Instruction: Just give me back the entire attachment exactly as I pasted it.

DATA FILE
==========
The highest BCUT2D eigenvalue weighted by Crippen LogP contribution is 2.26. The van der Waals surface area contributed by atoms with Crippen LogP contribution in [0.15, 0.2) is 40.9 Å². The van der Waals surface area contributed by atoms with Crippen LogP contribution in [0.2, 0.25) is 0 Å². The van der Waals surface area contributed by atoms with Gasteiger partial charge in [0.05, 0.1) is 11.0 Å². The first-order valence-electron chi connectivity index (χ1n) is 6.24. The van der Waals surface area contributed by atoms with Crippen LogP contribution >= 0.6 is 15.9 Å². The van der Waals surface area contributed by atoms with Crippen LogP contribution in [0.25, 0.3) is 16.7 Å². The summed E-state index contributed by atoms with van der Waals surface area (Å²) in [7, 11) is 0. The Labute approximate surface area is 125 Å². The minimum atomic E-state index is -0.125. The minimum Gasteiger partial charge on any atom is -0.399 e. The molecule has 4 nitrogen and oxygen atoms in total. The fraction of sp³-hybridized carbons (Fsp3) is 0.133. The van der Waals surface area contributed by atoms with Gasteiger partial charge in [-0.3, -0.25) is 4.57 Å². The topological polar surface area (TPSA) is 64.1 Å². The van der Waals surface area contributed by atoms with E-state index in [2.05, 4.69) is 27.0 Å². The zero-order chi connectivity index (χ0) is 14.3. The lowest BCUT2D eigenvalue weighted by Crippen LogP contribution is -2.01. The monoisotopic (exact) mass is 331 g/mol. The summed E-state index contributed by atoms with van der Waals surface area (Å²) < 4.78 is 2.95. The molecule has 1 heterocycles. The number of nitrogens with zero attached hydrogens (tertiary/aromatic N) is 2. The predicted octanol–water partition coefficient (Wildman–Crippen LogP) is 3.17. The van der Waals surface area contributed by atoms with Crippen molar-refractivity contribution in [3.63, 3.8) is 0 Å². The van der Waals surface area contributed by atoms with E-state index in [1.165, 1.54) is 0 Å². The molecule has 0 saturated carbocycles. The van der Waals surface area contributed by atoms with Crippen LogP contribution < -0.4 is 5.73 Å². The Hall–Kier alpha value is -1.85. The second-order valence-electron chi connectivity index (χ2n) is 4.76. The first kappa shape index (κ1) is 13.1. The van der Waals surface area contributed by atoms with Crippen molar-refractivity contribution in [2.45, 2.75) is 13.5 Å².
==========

The highest BCUT2D eigenvalue weighted by Crippen LogP contribution is 2.26. The van der Waals surface area contributed by atoms with Crippen LogP contribution in [0.15, 0.2) is 40.9 Å². The van der Waals surface area contributed by atoms with Crippen LogP contribution in [0.2, 0.25) is 0 Å². The van der Waals surface area contributed by atoms with Gasteiger partial charge in [0.05, 0.1) is 11.0 Å². The first-order valence-electron chi connectivity index (χ1n) is 6.24. The van der Waals surface area contributed by atoms with Crippen LogP contribution >= 0.6 is 15.9 Å². The van der Waals surface area contributed by atoms with Crippen LogP contribution in [0.25, 0.3) is 16.7 Å². The summed E-state index contributed by atoms with van der Waals surface area (Å²) in [7, 11) is 0. The Labute approximate surface area is 125 Å². The minimum atomic E-state index is -0.125. The minimum Gasteiger partial charge on any atom is -0.399 e. The molecule has 4 nitrogen and oxygen atoms in total. The fraction of sp³-hybridized carbons (Fsp3) is 0.133. The van der Waals surface area contributed by atoms with Gasteiger partial charge in [-0.3, -0.25) is 4.57 Å². The topological polar surface area (TPSA) is 64.1 Å². The van der Waals surface area contributed by atoms with E-state index in [2.05, 4.69) is 27.0 Å². The zero-order chi connectivity index (χ0) is 14.3. The lowest BCUT2D eigenvalue weighted by Crippen LogP contribution is -2.01. The monoisotopic (exact) mass is 331 g/mol. The summed E-state index contributed by atoms with van der Waals surface area (Å²) < 4.78 is 2.95. The molecule has 1 heterocycles. The number of nitrogens with zero attached hydrogens (tertiary/aromatic N) is 2. The predicted octanol–water partition coefficient (Wildman–Crippen LogP) is 3.17. The van der Waals surface area contributed by atoms with Crippen molar-refractivity contribution in [3.63, 3.8) is 0 Å². The van der Waals surface area contributed by atoms with E-state index in [1.165, 1.54) is 0 Å². The molecule has 0 saturated carbocycles. The van der Waals surface area contributed by atoms with Crippen LogP contribution < -0.4 is 5.73 Å². The Hall–Kier alpha value is -1.85. The second-order valence-electron chi connectivity index (χ2n) is 4.76. The first kappa shape index (κ1) is 13.1. The van der Waals surface area contributed by atoms with Crippen molar-refractivity contribution in [2.45, 2.75) is 13.5 Å².